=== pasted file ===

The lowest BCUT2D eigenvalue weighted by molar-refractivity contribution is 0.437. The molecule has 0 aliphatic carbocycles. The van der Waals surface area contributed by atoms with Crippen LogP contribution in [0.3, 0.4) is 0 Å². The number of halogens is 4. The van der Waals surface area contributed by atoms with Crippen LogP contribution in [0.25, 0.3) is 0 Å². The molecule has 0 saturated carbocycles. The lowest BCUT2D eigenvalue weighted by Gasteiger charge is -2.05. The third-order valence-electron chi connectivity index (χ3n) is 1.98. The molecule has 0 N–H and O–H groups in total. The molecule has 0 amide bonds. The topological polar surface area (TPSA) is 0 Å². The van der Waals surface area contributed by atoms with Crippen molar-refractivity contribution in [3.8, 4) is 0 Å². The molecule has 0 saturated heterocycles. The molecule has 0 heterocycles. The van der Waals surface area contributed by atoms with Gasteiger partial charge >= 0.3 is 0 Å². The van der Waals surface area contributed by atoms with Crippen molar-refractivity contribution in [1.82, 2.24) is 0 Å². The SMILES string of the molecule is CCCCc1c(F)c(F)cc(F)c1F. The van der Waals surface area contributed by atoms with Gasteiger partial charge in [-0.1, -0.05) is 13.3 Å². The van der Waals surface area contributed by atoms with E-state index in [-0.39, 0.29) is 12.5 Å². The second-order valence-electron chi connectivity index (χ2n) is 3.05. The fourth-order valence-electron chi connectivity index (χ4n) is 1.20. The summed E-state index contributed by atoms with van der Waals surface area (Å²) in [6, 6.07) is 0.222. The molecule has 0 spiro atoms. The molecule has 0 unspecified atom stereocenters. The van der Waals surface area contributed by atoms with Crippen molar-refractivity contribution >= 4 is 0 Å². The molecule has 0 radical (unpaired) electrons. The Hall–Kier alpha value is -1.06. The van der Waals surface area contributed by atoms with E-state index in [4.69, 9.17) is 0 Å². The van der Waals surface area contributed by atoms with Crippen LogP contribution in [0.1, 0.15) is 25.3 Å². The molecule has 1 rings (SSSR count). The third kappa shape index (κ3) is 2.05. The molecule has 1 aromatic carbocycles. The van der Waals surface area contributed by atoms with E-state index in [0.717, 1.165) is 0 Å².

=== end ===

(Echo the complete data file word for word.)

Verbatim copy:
The lowest BCUT2D eigenvalue weighted by molar-refractivity contribution is 0.437. The molecule has 0 aliphatic carbocycles. The van der Waals surface area contributed by atoms with Crippen LogP contribution in [0.3, 0.4) is 0 Å². The number of halogens is 4. The van der Waals surface area contributed by atoms with Crippen LogP contribution in [0.25, 0.3) is 0 Å². The molecule has 0 saturated carbocycles. The lowest BCUT2D eigenvalue weighted by Gasteiger charge is -2.05. The third-order valence-electron chi connectivity index (χ3n) is 1.98. The molecule has 0 N–H and O–H groups in total. The molecule has 0 amide bonds. The topological polar surface area (TPSA) is 0 Å². The van der Waals surface area contributed by atoms with Crippen molar-refractivity contribution in [3.8, 4) is 0 Å². The molecule has 0 saturated heterocycles. The molecule has 0 heterocycles. The van der Waals surface area contributed by atoms with Gasteiger partial charge >= 0.3 is 0 Å². The van der Waals surface area contributed by atoms with Crippen molar-refractivity contribution in [1.82, 2.24) is 0 Å². The SMILES string of the molecule is CCCCc1c(F)c(F)cc(F)c1F. The van der Waals surface area contributed by atoms with Gasteiger partial charge in [-0.1, -0.05) is 13.3 Å². The van der Waals surface area contributed by atoms with E-state index in [-0.39, 0.29) is 12.5 Å². The second-order valence-electron chi connectivity index (χ2n) is 3.05. The fourth-order valence-electron chi connectivity index (χ4n) is 1.20. The summed E-state index contributed by atoms with van der Waals surface area (Å²) in [6, 6.07) is 0.222. The molecule has 0 spiro atoms. The molecule has 0 unspecified atom stereocenters. The van der Waals surface area contributed by atoms with Crippen molar-refractivity contribution >= 4 is 0 Å². The molecule has 0 radical (unpaired) electrons. The Hall–Kier alpha value is -1.06. The van der Waals surface area contributed by atoms with E-state index in [4.69, 9.17) is 0 Å². The van der Waals surface area contributed by atoms with Crippen LogP contribution in [0.1, 0.15) is 25.3 Å². The molecule has 1 rings (SSSR count). The third kappa shape index (κ3) is 2.05. The molecule has 1 aromatic carbocycles. The van der Waals surface area contributed by atoms with E-state index in [0.717, 1.165) is 0 Å².